I have a single English blackbird in my Australian garden. But oh dear, what a mess he makes of my paths with his incessant scratching around for worms and insects.  😨 I have been tempted to pop him in pie.


Profile of Blackbird.


OK, let’s  begin with some words in their defense.   In 1936 a Professor Engel,  from the German city of Potsdam, declared that the blackbird was the only living creature which could challenge humans in composing music. He said that those who believed the nightingale reigned supreme were wrong, because that bird only sang its hereditary tunes. The blackbird, however,  created his own, unique melodies, and had the artist’s hatred of repetition.

Well, I’m sorry  Professor, but worldwide polls put the nightingale at No.1 as a songster. And where is Mr. Blackbird?

The blackbird is considered the tenth most tuneful bird.


Now blackbirds  were brought to Australia in the 19th century because English settlers missed the familiar  dawn choristers, In fairness, many of our Aussie birds are a bit harsh and raucous (think cockatoos, for example!). The problem was that, like rabbits, starlings and sparrows, blackbird numbers increased until damage to crops called for drastic action.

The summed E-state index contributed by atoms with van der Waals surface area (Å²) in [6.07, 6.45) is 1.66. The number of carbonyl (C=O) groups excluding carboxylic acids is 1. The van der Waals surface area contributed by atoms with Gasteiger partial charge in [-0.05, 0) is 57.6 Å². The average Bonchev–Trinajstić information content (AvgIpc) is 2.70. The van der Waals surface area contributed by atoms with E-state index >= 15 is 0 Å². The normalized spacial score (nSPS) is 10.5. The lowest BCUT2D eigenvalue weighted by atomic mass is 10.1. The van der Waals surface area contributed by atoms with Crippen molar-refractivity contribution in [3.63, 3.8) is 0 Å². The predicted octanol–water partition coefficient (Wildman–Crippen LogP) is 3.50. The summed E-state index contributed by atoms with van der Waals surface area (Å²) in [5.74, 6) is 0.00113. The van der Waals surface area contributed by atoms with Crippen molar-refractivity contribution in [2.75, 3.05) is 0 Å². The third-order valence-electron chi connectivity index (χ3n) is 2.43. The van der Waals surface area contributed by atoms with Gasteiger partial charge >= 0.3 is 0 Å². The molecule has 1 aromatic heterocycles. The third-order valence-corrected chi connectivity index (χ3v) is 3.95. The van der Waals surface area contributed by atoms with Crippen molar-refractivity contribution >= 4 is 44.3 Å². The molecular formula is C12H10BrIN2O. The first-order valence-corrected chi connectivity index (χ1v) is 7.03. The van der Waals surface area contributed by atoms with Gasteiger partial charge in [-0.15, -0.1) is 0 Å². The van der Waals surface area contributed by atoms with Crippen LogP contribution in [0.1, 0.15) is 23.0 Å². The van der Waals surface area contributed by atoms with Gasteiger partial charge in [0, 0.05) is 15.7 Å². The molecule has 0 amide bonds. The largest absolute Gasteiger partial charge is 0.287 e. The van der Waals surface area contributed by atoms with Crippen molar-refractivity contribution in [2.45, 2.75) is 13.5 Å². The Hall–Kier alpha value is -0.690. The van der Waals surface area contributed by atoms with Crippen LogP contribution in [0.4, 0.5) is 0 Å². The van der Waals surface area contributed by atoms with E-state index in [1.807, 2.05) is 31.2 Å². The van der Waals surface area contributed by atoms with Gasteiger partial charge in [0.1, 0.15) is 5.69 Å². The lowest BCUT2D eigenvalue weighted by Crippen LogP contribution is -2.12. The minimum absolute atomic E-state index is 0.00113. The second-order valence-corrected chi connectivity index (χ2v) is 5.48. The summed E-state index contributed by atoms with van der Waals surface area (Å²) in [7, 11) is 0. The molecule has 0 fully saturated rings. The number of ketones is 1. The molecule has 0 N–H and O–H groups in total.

In my home state of Tasmania the problems had really began in 1923, when eleven birds were deliberately released from the Hobart Zoological Gardens.  The culprits were thieves  after rarer birds, and the blackbirds were simply allowed to fly off. Ten years later the Government Fruit Board decided to put a bounty of one pound on the head of each bird.  At  a conference held by the Tasmanian Producer’s Organization in 1938, a speaker explained why the initiative failed. ‘Within a few weeks, one man brought in 70 and received  70 pounds. When enquiries were made it was found that the heads had come from the mainland. As a result the  Government withdrew its offer and the birds multiplied.‘ (Examiner, Aug, 20, 1938)

So there you have it, one wretched trickster was responsible for the proliferation of  the blackbird in Tassie.

By World War II numbers had increased so much that another bounty was imposed. Mind you, they were now  so easily caught that the bounty had been reduced to  what was simply pocket money for youngsters. Sixpence was paid per bird and two pennies for each egg.  Somone from the small town of Ulverstone spoke out against the destruction of the birds.



One sentence stood out for me. ‘ There is enough killing in the world at present.’ How true that was, and sadly the situation is just the same as I write this.  Of course my cheeky blackbird was never really in danger. The only pie I will be eating is a fruit mince one.🥧🎄

For a dairy farmer’s daughter from Ulverstone,  the best way to eat a mince pie is deconstructed, with cream!









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